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Eyes Wide Open

October 27, 2014

Chickasha Police Department
8 mins ·
12 Tips on Building a Neighborhood Watch

1) Make a plan.
Form a planning committee; talk with neighbors to see who will participate in the creation of a watch. Tour the area as a group and identify any issues of concern.

2) Partner with Police
Speak with the local law enforcement agencies and fire department to explain your plan. Invite them to your meeting as they may be able to explain how you can better cooperate with them in reporting crime or health concerns. You may obtain crime statistics and crime prevention tactics to employ in your neighborhood. Conduct training sessions to teach members how to spot and report suspicious activities.

3) Get the word out
Set a time, date and meeting place for the first meeting. Create printed materials to hand out in your watch area. Use social media or newspaper and radio sources if desired.

4) Map out an area
Decide on the watch boundaries. Use a physical map that highlights landmarks, street names, schools or parks in the area.

5) Set clear goals
Examples: reduction of vandalism or drug activity. Make the goal you set our first priority. Never try to confront or capture a crime suspect! Use a cell phone to record the activity and call the Police.

6) Establish leadership
Hold elections or ask for volunteers to fill leadership roles. Establish a watch coordinator, block captains and law enforcement liaison. You can also form small task force groups within the larger group to address specific issues.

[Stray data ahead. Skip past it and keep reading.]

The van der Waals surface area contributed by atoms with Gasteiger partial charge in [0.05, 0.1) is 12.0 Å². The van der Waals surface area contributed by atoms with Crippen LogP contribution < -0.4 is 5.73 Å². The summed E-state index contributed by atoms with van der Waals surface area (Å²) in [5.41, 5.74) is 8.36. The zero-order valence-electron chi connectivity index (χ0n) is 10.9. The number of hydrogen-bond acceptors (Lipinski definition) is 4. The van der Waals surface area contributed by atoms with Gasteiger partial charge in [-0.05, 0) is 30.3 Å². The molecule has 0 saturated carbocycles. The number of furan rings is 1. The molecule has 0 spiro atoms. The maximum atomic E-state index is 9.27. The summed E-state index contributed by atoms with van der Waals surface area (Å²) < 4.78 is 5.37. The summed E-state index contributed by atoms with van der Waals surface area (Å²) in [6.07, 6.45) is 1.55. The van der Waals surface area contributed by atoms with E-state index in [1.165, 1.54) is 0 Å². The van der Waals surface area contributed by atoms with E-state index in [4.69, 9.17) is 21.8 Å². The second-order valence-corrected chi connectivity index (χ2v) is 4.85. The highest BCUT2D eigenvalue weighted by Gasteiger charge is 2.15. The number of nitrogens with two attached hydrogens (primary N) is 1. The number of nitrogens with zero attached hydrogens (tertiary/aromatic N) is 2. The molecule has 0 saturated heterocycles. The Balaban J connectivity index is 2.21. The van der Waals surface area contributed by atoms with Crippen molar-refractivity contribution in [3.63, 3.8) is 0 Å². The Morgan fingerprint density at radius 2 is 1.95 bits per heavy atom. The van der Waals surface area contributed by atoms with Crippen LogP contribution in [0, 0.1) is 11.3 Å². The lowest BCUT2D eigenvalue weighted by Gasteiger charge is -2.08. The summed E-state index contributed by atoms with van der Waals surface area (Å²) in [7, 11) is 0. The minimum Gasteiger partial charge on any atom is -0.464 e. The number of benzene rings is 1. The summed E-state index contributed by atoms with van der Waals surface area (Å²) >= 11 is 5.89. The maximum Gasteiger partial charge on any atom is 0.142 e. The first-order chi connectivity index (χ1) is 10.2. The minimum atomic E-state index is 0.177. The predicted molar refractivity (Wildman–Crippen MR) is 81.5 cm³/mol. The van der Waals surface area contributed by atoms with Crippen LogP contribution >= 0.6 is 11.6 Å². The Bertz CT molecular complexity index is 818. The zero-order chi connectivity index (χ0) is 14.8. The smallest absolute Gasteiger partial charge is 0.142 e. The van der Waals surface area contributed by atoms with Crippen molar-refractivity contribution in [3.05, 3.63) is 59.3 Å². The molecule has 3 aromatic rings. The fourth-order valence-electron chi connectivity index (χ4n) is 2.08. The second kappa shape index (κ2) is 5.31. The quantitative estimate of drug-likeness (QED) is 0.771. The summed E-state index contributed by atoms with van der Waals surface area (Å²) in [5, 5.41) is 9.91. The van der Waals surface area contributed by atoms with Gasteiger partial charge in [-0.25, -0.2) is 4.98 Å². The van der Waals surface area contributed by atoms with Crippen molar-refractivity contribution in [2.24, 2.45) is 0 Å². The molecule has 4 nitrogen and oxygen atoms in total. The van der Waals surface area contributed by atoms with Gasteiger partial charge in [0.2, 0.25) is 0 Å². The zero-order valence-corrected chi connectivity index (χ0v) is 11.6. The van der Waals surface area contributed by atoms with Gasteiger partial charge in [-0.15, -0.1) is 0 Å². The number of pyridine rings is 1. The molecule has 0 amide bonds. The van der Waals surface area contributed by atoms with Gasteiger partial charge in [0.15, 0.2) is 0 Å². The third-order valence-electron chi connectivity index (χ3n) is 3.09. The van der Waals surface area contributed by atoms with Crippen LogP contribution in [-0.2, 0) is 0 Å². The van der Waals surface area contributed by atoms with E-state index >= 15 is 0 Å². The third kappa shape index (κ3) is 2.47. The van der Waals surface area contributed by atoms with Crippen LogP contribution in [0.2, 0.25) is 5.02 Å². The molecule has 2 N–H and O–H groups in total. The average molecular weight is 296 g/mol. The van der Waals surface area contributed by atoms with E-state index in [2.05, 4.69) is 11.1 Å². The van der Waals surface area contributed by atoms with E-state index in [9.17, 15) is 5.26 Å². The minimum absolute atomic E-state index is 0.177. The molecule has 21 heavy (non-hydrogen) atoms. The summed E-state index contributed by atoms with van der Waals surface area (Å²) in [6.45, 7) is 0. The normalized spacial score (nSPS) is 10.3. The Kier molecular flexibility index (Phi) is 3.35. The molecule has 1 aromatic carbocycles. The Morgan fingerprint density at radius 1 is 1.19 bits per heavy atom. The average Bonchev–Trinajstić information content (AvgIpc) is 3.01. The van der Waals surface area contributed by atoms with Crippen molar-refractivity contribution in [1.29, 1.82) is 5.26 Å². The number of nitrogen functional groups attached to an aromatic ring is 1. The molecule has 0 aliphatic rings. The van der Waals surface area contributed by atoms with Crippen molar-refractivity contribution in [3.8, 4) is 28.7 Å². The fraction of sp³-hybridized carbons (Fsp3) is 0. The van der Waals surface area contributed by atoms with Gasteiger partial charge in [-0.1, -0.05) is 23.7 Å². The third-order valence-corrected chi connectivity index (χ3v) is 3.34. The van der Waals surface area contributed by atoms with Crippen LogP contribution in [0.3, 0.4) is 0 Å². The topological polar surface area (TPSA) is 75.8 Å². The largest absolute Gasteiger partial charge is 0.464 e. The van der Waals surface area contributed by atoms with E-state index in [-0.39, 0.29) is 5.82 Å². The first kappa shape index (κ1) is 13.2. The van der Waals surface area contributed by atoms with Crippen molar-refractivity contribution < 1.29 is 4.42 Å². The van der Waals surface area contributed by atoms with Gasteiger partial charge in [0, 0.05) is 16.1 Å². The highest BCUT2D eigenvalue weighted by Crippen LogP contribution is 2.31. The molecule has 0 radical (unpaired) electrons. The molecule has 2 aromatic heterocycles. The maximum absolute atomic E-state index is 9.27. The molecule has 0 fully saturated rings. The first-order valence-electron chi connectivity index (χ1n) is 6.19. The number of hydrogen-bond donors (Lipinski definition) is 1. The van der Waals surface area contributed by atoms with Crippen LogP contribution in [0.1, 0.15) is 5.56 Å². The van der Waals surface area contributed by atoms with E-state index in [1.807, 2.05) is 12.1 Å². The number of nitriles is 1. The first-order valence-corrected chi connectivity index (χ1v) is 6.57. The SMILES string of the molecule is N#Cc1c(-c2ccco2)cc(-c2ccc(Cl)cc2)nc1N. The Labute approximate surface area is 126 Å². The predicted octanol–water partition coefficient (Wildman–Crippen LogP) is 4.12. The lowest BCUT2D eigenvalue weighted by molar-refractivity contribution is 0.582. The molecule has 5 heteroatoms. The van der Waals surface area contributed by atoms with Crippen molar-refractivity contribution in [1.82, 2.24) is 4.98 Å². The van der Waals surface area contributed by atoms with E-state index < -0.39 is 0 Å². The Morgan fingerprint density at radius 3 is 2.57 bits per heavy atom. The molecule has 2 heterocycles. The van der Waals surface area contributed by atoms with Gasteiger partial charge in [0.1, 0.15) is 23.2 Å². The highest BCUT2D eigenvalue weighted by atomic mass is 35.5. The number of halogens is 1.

7) Create a communication plan
Organize the names, phone numbers, email address and or social media contact information for the group. In emergencies, have a go to person to be responsible for notification of the group members. This can be accomplished very easily by Group text message or post to a Facebook site for the group.

8) Teach watch members to be on the lookout
You are the eyes and ears of your watch group. Watch for people hanging around empty houses or running with valuables in their possession. Watch for vehicles that repeatedly circle the area and don’t belong there. Large volume, short duration foot and vehicle traffic to a residence could indicate drug use or sales.

9) Develop reporting policies to keep members safe
Neighborhood watch groups are not vigilante groups. Contact Law enforcement by using 911 in an emergency or give your member the non-emergency contact number to keep on hand. Use it when no emergency exists and you only have a suspicion something criminal is about to occur.

10) Organize activities
Your group efforts can help neighbors feel more safe and in control. You can gain a sense of renewed pride in your neighborhood. You might consider coordinating: Clean up days to remove trash or graffiti, Invite public safety to conduct training sessions for safety, crime prevention, first aid or emergency preparedness. Organize dinners for the group. If you know who belongs in your neighborhood, you will know who does not belong!

11) Keep everyone involved
Hold regular meetings to discuss successes and failures. Create a website or newsletter to get your plans out to members or recruit more members.

12) Seek assistance from your local government
Know the rules about posting neighborhood watch materials or signs. Ask for ex-patrol and be prepared to justify why your area needs it. Give specific details on your concerns. Never take law enforcement into your own hands. If members get injured, the watch is not successful. If you want more information on neighborhood watches, go to

Be Safe


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